Manufacturing expands at softer pace in ChinaStaff Writer | October 2, 2017
Manufacturing operating conditions in China continued to improve at the end of the third quarter, albeit only marginally.
Asia Caixin China General Manufacturing PMI
As a result, purchasing activity increased at a weaker pace while staffing levels continued on a downward trend.
Environmental inspection policies meanwhile weighed on supplier performance, with delivery times lengthening to the greatest extent since January.
At the same time, inflationary pressures picked up, with average input costs and output prices both rising sharply.
The seasonally adjusted Purchasing Managers’ Index™ (PMI™) – a composite indicator designed to provide a single-figure snapshot of operating conditions in the manufacturing economy – a composite indicator designed to provide a single-figure snapshot of operating conditions in the manufacturing economy – fell from 51.6 in August to 51.0 in September, but remained above the crucial no-change 50.0 mark for the fourth month in a row.
That said, the index was consistent with only a marginal improvement in the health of China’s manufacturing sector.
The decline in the headline index coincided with a weaker expansion in total new business during September.
Furthermore, latest data pointed to the slowest increase in new orders for three months.
While some panellists commented that improved market conditions had helped to lift sales, other firms mentioned that subdued client demand had weighed on growth.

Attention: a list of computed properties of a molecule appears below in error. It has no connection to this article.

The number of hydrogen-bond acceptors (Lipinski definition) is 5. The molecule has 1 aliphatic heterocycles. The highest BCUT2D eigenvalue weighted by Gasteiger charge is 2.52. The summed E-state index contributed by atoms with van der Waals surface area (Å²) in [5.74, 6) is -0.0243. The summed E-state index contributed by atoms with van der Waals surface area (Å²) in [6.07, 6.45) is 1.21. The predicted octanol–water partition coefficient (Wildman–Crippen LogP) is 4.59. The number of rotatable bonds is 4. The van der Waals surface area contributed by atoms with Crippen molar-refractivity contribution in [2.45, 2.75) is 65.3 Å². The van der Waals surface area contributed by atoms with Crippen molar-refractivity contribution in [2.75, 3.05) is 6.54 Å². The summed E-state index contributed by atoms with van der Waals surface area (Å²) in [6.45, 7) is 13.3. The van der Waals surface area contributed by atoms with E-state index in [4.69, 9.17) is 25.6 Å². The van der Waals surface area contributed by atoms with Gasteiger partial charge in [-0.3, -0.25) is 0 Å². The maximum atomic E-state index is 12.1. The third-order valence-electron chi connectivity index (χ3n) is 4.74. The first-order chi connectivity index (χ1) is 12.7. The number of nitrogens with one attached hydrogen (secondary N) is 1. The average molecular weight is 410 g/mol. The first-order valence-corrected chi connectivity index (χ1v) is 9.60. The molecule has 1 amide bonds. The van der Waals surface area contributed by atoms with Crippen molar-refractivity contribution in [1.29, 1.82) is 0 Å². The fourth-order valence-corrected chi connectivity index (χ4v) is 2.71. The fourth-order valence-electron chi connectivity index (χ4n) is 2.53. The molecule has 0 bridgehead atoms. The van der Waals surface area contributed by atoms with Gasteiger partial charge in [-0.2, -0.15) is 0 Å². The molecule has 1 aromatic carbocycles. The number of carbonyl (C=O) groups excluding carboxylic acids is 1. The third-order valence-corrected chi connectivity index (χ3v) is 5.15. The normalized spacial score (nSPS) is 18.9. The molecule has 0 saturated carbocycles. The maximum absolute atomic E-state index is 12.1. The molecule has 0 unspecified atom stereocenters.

Notably, new export work increased only marginally during the latest survey period.
In line with the trend for new orders, growth in output was the least marked since June and moderate overall.
Purchasing activity also increased at a weaker pace at the end of the third quarter.
Despite demand for inputs moderating slightly, the average time taken for purchased items to be delivered to manufacturers continued to lengthen in September.
Moreover, vendor performance deteriorated at the quickest rate since the start of the year.
A number of respondents linked longer lead times to environmental inspection policies and stock shortages.
Chinese manufacturing employment declined again in September amid reports of company down-sizing policies.
That said, the rate of job shedding weakened to a marginal pace.
Lower staffing levels and a further upturn in new work placed further pressure on operating capacity, as shown by a sustained increase in backlogs of work.
However, the rate of accumulation eased to its weakest for five months.
On the inventories front, stocks of purchases declined for the first time since June, albeit at a modest pace.
The amount of finished goods held by manufacturers also declined modestly during September.
Latest data signalled a sharp and accelerated rise in average cost burdens.
Furthermore, the rate of inflation was the steepest seen for nine months, with a number of panellists linking inflation to greater raw material costs.
As a result, factory gate charges rose at a faster pace.
Manufacturers remained optimistic that output would increase over the next year, though the degree of optimism weakened slightly since August. ■